Suncreens to Protect you and the Planet

Share article Suncreens to Protect you and the Planet on:

In partnership with the Environmental Working Group, Sprouts wants to share the importance of sun safety. With the right natural sunscreen, you can soak up the best parts of the sun without harming your skin.
Safe sunscreens with beach towels

Which Sunscreen is Best?

There are so many options when searching for a sunscreen and lots of things to remember, but EWG makes it easy with quick tips and resources. Keep these three simple tips in your back pocket when choosing or applying your sunscreen:

  • Always use a cream or spray sunscreen. FDA’s sunscreen rules bar sunscreen wipes and powders. Read more about why not to use sunscreen wipes or powders.
  • Don’t combine products. Skip products that combine bug repellent with sunscreen. Bugs are typically not a problem during the hours when UV exposure peaks. Also, sunscreen may need to be reapplied more frequently than repellent, or vice versa.
  • Skip tanning oils. Avoid anything that contains less than a 15 SPF value. Read more about tanning oils from EWG.

  • Simple Ways to Protect Your Skin

    • Apply sunscreen 20-30 minutes before going outdoors.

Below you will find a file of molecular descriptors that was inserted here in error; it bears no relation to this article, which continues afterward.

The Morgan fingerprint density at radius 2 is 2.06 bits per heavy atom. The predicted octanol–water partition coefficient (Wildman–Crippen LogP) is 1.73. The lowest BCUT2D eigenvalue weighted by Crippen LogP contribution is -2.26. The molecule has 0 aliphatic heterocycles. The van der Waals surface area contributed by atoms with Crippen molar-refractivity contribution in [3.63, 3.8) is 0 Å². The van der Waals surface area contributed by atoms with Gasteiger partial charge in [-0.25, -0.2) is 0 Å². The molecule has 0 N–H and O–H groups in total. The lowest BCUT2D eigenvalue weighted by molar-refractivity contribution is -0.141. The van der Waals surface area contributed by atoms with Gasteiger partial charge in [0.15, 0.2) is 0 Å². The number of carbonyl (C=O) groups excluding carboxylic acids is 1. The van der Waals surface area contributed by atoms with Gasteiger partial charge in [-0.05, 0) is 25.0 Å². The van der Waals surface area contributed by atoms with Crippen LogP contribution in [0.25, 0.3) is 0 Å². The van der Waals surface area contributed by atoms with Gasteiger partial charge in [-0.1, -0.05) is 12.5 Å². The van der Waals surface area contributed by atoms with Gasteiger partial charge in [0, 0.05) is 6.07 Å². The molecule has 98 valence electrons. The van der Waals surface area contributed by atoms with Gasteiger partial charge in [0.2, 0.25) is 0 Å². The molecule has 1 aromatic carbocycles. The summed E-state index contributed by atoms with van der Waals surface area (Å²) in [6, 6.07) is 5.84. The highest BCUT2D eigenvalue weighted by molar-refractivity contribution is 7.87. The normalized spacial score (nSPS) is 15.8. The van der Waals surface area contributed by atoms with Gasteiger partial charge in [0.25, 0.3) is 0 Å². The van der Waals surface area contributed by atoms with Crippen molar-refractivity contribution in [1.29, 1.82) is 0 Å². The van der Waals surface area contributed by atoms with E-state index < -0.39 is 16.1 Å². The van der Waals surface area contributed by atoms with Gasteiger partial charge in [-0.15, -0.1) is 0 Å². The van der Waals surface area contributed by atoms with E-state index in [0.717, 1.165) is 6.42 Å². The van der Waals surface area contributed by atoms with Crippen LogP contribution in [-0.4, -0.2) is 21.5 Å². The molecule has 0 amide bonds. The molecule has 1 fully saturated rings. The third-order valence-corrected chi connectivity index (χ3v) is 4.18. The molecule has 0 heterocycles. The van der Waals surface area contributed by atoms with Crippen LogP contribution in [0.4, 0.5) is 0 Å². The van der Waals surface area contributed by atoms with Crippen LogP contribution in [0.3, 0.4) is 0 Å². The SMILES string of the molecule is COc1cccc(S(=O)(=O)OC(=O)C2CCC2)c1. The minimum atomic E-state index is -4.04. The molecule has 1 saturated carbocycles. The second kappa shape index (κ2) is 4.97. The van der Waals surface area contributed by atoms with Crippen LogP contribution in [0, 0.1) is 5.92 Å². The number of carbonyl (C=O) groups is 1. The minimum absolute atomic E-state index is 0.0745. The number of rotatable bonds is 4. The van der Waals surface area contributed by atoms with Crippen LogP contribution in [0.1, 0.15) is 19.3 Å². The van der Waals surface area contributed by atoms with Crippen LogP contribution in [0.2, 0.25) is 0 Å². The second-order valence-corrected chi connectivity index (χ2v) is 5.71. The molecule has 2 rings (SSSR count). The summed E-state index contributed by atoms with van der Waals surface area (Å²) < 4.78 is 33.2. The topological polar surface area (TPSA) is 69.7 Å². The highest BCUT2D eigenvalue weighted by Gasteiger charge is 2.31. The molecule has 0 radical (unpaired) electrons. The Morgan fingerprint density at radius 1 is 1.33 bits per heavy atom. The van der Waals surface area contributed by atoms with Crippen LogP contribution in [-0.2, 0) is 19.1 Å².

• Don’t forget to use enough! Most adults need at least 1.5 ounces of sunscreen.
    • Look for broad-spectrum zinc-oxide, which blocks aging UVA rays and burning UVB rays. Read more about UVA and UVB rays here.
    • Help preserve our oceans and marine life by choosing a reef-safe sunscreen.

    • Use Lower SPF

    • Don’t use super-high SPF products.
    • SPF stands for “sun protection factor” and refers only to protection against UVB radiation, which burns the skin. It has little to do with protection from sun’s UVA rays, which penetrate deep into the skin, suppress the immune system, accelerate skin aging and may cause skin cancer.
    • High-SPF products may give people a false sense of security, tempt them to stay in the sun too long and suppressing sunburns that may increase the risk of other kinds of skin damage. The FDA is considering limiting SPF claims to 50+, as is done in other countries.
    • EWG recommends that consumers avoid products labeled with anything higher than SPF 50 and reapply sunscreen often, regardless of SPF.

    • Use Cleaner Products

    • EWG recommends products without oxybenzone.
    • Commonly used in sunscreens, the chemical oxybenzone penetrates the skin, gets into the bloodstream and acts like estrogen in the body. It can also trigger allergic reactions. Data is preliminary, but studies have found a link between higher concentrations of oxybenzone and health harms.
    • EWG recommends products without retinyl palmitate.
    • The FDA has yet to rule on the safety of retinyl palmitate in skin care products, but EWG recommends that consumers avoid sunscreens containing this chemical.
    • Sunscreens containing these products have been found to cause stress to living organisms in our oceans. Choosing cleaner products can help reduce the impact we leave on our coral reefs.

    • Still Not Sure?

      Learn how to pick the right sunscreen for you.